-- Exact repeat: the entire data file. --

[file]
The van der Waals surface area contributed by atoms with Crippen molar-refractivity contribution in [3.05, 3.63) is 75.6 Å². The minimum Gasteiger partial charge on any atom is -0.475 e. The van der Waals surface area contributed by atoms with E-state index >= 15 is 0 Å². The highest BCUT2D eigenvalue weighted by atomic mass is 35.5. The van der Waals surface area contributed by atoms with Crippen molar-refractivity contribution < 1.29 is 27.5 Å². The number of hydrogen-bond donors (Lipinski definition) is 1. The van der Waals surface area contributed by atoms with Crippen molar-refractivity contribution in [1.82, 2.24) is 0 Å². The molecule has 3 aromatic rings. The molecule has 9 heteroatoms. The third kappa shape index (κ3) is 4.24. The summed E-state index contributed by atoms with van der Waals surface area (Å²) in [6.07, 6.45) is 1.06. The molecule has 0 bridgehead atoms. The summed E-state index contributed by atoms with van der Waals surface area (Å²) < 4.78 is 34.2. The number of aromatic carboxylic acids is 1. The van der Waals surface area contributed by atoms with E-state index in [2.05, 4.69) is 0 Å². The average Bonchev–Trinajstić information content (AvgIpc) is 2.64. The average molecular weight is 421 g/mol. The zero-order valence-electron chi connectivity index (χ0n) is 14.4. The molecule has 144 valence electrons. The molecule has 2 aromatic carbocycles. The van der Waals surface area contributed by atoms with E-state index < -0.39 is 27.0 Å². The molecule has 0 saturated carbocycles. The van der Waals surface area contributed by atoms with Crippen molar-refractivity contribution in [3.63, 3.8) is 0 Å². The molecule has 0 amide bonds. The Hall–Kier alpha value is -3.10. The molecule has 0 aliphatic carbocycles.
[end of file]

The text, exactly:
The van der Waals surface area contributed by atoms with Crippen molar-refractivity contribution in [3.05, 3.63) is 75.6 Å². The minimum Gasteiger partial charge on any atom is -0.475 e. The van der Waals surface area contributed by atoms with E-state index >= 15 is 0 Å². The highest BCUT2D eigenvalue weighted by atomic mass is 35.5. The van der Waals surface area contributed by atoms with Crippen molar-refractivity contribution < 1.29 is 27.5 Å². The number of hydrogen-bond donors (Lipinski definition) is 1. The van der Waals surface area contributed by atoms with Crippen molar-refractivity contribution in [1.82, 2.24) is 0 Å². The molecule has 3 aromatic rings. The molecule has 9 heteroatoms. The third kappa shape index (κ3) is 4.24. The summed E-state index contributed by atoms with van der Waals surface area (Å²) in [6.07, 6.45) is 1.06. The molecule has 0 bridgehead atoms. The summed E-state index contributed by atoms with van der Waals surface area (Å²) < 4.78 is 34.2. The number of aromatic carboxylic acids is 1. The van der Waals surface area contributed by atoms with E-state index in [2.05, 4.69) is 0 Å². The average Bonchev–Trinajstić information content (AvgIpc) is 2.64. The average molecular weight is 421 g/mol. The zero-order valence-electron chi connectivity index (χ0n) is 14.4. The molecule has 144 valence electrons. The molecule has 2 aromatic carbocycles. The van der Waals surface area contributed by atoms with E-state index < -0.39 is 27.0 Å². The molecule has 0 saturated carbocycles. The van der Waals surface area contributed by atoms with Crippen molar-refractivity contribution in [3.63, 3.8) is 0 Å². The molecule has 0 amide bonds. The Hall–Kier alpha value is -3.10. The molecule has 0 aliphatic carbocycles.